Eragon, Chapter 43: Water From Sand
Alas, Eragon does not hit his head and die. He is, however, really cranky and snaps at Murtagh for pointing out that they can’t keep up the pace they’re going at. And then, in the same breath, manages to both complain that Murtagh is slowing them down and insist that he stay because it would be “poor thanks” to just leave him. Even though it would be far easier for him to evade the Empire’s forces if he’s on his own, and Arya would get medical attention that much faster. Nope, we’re just going to stick with pointless chivalry!
They discuss where to go next; they could hide in Du Weldenvarden, the forest where the elves live, but Murtagh understandably doesn’t want to go anywhere near Gil’ead. Which really leaves only other option, especially if they want to reach the Varden: crossing the Hadarac Desert. It sounds so welcoming after Murtagh’s description of it, too:
“It’s filled with poisonous and inedible plants, venomous snakes, scorpions, and a blistering sun. You saw the great plain on our way to Gil’ead? […] Then you are familiar with its immense range. It fills the heart of the Empire. Now imagine something two or three times its size, and you’ll understand the vastness of the Hadarac desert. That is what you’re proposing to cross.”
[…] “But that isn’t the point I was trying to make. The Hadarac Desert is so huge and contains so many dangers, the chances are slim that we can cross it unscathed. It is a desperate path to take.”
Now, considering that (SPOILER!) the Varden headquarters are located at the far end of the desert – almost diagonal from Gil’ead, actually – that means they’re going to have to cut right through the middle of the desert to get there. If they didn’t have a wounded person with them, I’d suggest skirting around the north side. It would take longer, and they’d probably have to go into the desert a bit as they pass Gil’ead to avoid detection, but then they would be more likely to find food and water, and they’d avoid most of the danger that Murtagh is talking about.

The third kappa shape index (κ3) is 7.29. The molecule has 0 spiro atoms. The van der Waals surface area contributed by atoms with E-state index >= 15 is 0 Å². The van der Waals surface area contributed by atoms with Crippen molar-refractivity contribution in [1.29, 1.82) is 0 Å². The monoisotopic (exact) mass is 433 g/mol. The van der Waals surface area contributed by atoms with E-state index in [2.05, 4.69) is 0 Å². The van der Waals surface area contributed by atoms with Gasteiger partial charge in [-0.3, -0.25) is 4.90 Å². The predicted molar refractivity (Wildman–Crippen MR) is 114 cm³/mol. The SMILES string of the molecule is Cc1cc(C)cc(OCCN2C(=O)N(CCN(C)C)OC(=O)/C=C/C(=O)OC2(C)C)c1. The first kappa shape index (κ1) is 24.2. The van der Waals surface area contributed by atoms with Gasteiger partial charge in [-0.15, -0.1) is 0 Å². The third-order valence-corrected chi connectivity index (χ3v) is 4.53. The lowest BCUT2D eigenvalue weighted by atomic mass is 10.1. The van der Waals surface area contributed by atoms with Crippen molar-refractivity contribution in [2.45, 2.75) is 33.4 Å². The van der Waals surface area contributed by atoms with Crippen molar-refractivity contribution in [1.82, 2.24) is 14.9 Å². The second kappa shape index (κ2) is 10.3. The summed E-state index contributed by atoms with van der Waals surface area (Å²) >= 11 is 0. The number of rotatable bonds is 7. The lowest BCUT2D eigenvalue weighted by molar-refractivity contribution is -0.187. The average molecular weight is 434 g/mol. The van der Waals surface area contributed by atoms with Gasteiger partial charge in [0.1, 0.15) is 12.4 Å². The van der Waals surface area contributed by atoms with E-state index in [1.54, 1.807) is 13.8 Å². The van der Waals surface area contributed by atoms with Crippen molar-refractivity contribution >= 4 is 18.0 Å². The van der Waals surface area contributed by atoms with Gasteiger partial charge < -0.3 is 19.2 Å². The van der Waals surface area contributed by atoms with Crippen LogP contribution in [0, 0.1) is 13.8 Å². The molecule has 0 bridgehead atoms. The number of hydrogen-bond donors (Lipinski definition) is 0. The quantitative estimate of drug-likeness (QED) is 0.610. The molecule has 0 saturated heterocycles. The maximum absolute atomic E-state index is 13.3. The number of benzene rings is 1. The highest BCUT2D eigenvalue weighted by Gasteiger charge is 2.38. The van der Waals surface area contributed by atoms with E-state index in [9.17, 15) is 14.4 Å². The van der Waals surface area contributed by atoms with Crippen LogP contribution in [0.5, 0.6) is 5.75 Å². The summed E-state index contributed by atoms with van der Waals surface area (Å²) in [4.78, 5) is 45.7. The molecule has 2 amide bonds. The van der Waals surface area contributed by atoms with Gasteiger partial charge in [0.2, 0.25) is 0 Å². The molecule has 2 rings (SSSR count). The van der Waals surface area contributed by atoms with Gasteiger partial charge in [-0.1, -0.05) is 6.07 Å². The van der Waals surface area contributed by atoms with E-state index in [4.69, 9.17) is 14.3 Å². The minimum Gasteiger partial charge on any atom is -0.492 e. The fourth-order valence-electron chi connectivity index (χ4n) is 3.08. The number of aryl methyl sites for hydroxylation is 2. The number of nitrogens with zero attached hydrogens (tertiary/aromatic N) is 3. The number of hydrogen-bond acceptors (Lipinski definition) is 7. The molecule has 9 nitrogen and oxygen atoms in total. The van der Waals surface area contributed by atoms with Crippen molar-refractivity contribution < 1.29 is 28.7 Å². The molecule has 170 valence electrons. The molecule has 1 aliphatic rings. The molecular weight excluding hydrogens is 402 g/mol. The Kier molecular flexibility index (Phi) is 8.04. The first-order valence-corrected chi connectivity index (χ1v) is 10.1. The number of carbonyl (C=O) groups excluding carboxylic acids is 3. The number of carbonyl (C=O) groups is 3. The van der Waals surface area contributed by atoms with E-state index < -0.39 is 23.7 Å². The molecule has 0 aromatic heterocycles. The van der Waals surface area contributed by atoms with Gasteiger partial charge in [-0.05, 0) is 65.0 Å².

But then the book would probably be a hundred pages longer, so maybe it’s for the best that they just went straight through the desert.
Murtagh finally gives in, but then points out that there’s no way they can get enough water for themselves, let alone Saphira or the horses. They can’t carry the amount they need, either. So Eragon gets it into his fool head to mess around with magic that he doesn’t understand:
He knelt and picked up a stone with a cavity large enough for a mouthful of water. He pressed a clump of dirt into the hollow and studied it thoughtfully. Now came the hard part. Somehow he had to convert the dirt into water. But what words should I use? He puzzled over it for a moment, then picked two he hoped would work. The icy magic rushed through him as he breached the familiar barrier in his mind and commanded, “Deloi moi!”
Immediately the dirt began to absorb his strength at a prodigious rate. Eragon’s mind flashed back to Brom’s warning that certain tasks could consume all of his power and take his life.
A bit late to think of that now, isn’t it?
Panic blossomed in his chest. He tried to release the magic but could not. It was linked to him until the task was complete or he was dead. All he could do was remain motionless, growing weaker every moment.
Just as he became convinced that he would die kneeling there, the dirt shimmered and morphed into a thimbleful of water.
Saphira is surprisingly nonchalant about the whole thing, gently scolding Eragon to be more careful when using magic (instead of doing what I would do, which would be smacking him upside the head for being a fucking moron). Eragon asks her if she can make water with the same magic she used to fancy up Brom’s tomb.
Eragon, she said, looking him squarely in the face. I’ve no more control over my abilities than a spider does.
Um, pretty sure spiders have a good handle on their “abilities”. Webs don’t magically appear from nowhere at random times – spiders actively make them. If she means she has as much of a choice over how her powers work as a spider does, that makes a little more sense but is still a poor analogy.
Things like that occur whether I will them or not. Brom told you that unusual events happen around dragons. He spoke truly. He gave no explanation for it, nor do I have one. Sometimes I can work changes just by feel, almost without thought. The rest of the time – like right now – I’m as powerless as Snowfire.
Powerless my ASS. You’re a flying bundle of scales and teeth! You could tear a man apart with ease! You eventually learn to breathe fire! How is that powerless?! GAH. I don’t have time for emo dragons, dammit.
Anyway, Eragon gets quiet as he starts thinking about Brom and Carvahall. He scratches in the dirt for a bit, then realizes that there’s water underground that he can just pull up with magic. Water problem: SOLVED. I’m so glad we dedicated an entire chapter to this.